##Pokémon - 23
* 1 Ditto {*} LOT 154
* 3 Hisuian Zoroark V LOR 146
* 1 Bibarel BRS 121
* 3 Hisuian Zoroark VSTAR LOR 147
* 4 Zorua EVS 102
* 1 Mightyena ASR 96
* 1 Zoroark BLW 71
* 3 Zoroark EVS 103
* 1 Dedenne-GX UNB 57
* 1 Tapu Lele-GX GRI 60
* 1 Alolan Muk SUM 58
* 3 Gengar LOR 66

##Trainer Cards - 33
* 4 Damage Pump LOR 156
* 1 Dowsing Machine PLS 128
* 1 Wally ROS 94
* 1 N NVI 92
* 2 Rescue Stretcher GRI 130
* 1 Professor Juniper DEX 98
* 1 Guzma BUS 115
* 1 Pokémon Ranger STS 104
* 2 Battle Compressor Team Flare Gear PHF 92
* 3 Quick Ball SSH 179
* 1 Special Charge STS 105
* 3 VS Seeker PHF 109
* 4 Battle VIP Pass FST 225
* 3 Sky Field ROS 89
* 3 Ultra Ball DEX 102
* 2 Float Stone PLF 99

##Energy - 4
* 4 Double Colorless Energy EVO 90

Total Cards - 60

****** Deck List Generated by the Pokémon TCG Online www.pokemon.com/TCGO ******


Zoroark BLW is a nice tech to use against Giratina VSTAR, Dragonite V and some other Pokémon. You could even copy Altered Creation GX with it!

Since Hisuian Zoroark VSTAR’s Phantom Star helps with consistency, we play Wally to get it out on turn one so we can draw more cards, hopefully set up our board thanks to Battle VIP Pass and possibly use Ticking Curse as soon as turn one!


Thorton (210/196)

Thorton is a card that seems to be made for Expanded. We’ve already seen Ninja Boy in some decks, especially in combination with Ho-Oh-EX. The issue with Ninja Boy is if you’re playing Ho-Oh-EX, you’re playing Battle Compressor to discard it, which means you’re playing other Item cards such as VS Seeker. This encourages you to play a lot of discard effects, and generally use a typical engine with Dedenne-GX and Professor Juniper. All in all, you’ll discard a lot of cards. But if you want to turn your Ho-Oh-EX into, say, Amazing Yveltal, you’ll need Yveltal to still be in the deck, which is counterintuitive (and requires you to play Rescue Stretcher to put it back). Thorton solves this issue: now, you can discard everything with no worries!

I’m sure creative deckbuilders will find many ways to run Thorton, but it seems logical to me to fit in instead of Ninja Boy in the kind of Ho-Oh-EX deck I just mentioned.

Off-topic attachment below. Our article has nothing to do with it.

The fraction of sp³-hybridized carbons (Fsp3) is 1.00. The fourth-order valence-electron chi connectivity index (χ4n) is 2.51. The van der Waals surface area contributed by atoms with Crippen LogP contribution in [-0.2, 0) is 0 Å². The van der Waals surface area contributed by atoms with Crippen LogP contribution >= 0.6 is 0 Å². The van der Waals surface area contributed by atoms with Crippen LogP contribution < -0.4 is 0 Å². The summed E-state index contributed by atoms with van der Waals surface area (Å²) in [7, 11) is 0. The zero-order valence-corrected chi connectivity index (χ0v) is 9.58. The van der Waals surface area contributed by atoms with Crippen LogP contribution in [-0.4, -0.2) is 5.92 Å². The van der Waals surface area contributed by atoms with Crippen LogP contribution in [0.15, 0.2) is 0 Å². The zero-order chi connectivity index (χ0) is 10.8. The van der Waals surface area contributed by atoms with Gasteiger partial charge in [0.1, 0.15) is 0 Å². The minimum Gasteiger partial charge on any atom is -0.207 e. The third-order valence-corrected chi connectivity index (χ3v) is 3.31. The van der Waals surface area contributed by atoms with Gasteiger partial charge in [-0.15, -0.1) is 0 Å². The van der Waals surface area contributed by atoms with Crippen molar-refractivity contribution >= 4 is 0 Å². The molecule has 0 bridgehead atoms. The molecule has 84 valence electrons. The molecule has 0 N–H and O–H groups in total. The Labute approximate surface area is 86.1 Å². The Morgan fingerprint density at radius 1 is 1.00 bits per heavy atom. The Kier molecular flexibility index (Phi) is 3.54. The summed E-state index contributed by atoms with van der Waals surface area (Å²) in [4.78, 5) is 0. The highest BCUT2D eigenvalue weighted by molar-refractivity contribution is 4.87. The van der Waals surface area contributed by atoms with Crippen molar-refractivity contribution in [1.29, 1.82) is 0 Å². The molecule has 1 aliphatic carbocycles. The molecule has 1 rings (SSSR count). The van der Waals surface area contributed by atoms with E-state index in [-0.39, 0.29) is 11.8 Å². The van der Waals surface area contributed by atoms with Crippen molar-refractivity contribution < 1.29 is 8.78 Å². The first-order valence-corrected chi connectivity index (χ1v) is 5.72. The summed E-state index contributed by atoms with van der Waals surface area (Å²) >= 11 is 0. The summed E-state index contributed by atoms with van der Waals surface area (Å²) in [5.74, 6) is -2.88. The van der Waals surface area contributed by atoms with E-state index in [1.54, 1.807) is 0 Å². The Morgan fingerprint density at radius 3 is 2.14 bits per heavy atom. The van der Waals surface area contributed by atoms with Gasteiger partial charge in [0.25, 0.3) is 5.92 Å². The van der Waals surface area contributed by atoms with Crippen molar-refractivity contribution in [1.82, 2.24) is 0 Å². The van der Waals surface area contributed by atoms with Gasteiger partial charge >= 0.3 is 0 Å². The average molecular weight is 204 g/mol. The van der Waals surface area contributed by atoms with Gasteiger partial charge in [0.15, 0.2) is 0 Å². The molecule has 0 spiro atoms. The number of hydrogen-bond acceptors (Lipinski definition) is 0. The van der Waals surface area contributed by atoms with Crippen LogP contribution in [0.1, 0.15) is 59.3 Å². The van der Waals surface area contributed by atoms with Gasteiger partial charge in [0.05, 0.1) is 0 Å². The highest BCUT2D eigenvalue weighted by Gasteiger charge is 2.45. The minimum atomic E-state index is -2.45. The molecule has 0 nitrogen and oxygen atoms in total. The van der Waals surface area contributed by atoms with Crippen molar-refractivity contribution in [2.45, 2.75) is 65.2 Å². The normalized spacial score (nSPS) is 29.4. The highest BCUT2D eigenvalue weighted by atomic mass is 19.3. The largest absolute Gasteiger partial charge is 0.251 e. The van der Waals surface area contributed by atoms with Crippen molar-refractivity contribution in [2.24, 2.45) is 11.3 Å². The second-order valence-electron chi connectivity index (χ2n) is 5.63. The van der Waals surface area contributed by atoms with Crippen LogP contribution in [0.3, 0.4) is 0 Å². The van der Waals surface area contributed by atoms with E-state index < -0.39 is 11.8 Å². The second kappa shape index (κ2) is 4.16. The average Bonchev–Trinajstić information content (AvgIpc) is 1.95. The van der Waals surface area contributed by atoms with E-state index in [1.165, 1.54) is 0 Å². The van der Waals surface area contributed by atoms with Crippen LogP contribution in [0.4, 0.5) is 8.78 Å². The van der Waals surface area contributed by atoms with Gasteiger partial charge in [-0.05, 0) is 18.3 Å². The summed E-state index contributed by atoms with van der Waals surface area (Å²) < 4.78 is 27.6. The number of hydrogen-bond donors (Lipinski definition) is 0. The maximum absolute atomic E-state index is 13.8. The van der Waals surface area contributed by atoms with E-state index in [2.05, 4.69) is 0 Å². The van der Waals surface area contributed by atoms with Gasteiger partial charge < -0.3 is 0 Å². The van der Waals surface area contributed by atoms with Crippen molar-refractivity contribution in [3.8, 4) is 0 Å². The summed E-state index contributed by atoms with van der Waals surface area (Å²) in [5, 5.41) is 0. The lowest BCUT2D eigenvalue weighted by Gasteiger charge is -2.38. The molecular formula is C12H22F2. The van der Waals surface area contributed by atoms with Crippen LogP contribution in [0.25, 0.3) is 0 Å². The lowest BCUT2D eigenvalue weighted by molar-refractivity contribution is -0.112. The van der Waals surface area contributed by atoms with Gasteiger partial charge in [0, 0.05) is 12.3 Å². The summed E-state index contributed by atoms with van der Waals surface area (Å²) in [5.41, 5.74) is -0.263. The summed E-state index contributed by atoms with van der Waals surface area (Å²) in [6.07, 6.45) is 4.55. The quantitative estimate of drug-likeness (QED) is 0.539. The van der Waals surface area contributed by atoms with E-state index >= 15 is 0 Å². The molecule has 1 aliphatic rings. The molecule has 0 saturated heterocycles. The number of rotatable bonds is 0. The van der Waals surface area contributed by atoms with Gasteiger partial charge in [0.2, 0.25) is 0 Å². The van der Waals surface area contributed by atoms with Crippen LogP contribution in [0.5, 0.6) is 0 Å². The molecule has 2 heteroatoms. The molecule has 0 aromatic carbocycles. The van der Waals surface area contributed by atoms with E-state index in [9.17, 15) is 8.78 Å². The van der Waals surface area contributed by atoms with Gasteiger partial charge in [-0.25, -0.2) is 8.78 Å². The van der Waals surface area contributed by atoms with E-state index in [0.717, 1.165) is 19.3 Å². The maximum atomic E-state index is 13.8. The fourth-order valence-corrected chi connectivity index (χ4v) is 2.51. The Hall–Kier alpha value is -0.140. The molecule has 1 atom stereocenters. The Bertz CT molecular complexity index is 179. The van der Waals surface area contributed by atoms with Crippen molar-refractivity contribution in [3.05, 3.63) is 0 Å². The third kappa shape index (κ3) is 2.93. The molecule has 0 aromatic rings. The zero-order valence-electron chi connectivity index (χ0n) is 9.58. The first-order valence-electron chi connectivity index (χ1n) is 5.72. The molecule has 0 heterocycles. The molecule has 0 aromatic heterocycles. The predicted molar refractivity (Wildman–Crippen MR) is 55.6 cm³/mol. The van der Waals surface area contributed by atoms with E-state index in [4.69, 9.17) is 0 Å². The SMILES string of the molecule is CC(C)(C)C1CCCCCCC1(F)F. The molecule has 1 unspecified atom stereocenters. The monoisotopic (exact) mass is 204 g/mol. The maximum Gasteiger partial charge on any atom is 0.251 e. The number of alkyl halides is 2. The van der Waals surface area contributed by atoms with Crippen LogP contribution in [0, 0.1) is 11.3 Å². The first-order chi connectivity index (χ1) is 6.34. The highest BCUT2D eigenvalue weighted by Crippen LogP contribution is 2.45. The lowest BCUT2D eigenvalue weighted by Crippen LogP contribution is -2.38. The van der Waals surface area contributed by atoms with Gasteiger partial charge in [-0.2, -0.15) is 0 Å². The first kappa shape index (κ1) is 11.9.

****** Pokémon Trading Card Game Deck List ******

##Pokémon - 14
* 2 Crobat V DAA 104
* 1 Guzzlord CEC 136
* 1 Yveltal SHF 46
* 1 Naganadel & Guzzlord-GX CEC 158
* 1 Marshadow-GX BUS 80
* 4 Ho-Oh-EX DRX 22
* 2 Dedenne-GX UNB 57
* 1 Tapu Lele-GX GRI 60
* 1 Radiant Greninja ASR 46

##Trainer Cards - 32
* 1 Pokémon Ranger STS 104
* 1 Scoop Up Net RCL 165
* 1 Professor Sycamore BKP 107
* 1 N FCO 105
* 1 Guzma BUS 143
* 4 Quick Ball FST 237
* 4 Battle Compressor Team Flare Gear PHF 92
* 3 Thorton LOR 167
* 4 VS Seeker PHF 109
* 3 Ultra Ball FCO 113
* 1 Rescue Stretcher GRI 130
* 1 Escape Rope PLS 120
* 1 Field Blower GRI 125
* 1 Dowsing Machine PLS 128
* 2 Float Stone PLF 99
* 2 Chaotic Swell CEC 187
* 1 Hisuian Heavy Ball ASR 146

##Energy - 14
* 4 Double Colorless Energy SUM 136
* 4 Darkness Energy Energy 7
* 3 Psychic Energy Energy 5
* 3 Fire Energy Energy 2

Total Cards - 60

****** Deck List Generated by the Pokémon TCG Online www.pokemon.com/TCGO ******


Miss Fortune Sisters

Miss Fortune Sisters (209/196)

I’ll admit it, I didn’t give this card a second thought when I first read it. However, I’ve seen it in a few Japanese deck lists, and I think it actually makes sense. Many Expanded decks tend to be Item-heavy. Even non-turbo decks will tend to play staples such as Quick Ball, VS Seeker, Field Blower, Ultra Ball, an ACE SPEC, etc. This makes Miss Fortune Sisters better than in Standard, since it can be expected to hit more (and higher quality) Item cards.

Stall decks seem like good candidates to include Miss Fortune Sisters. When they have stabilized the board state, instead of using Team Rocket’s Handiwork to discard cards, they can use Miss Fortune Sisters. It’s not equally effective against every deck, and you can’t use it to completely mill your opponent since at some point, only non-Item cards will remain, but it’s a way to get rid of problematic cards (Escape Rope, VS Seeker, etc.) while leaving useless cards in the deck.

Miss Fortune Sisters also has synergy with Garbodor GRI. If it hits two Items, it increases Trashalanche’s damage by 40. Arceus VSTAR / Garbodor could benefit from this card, although I don’t know if it actually makes the cut.

However, I want to showcase a third and, in my opinion, more fun, way to include this card. That’s right, it’s Durant Mill!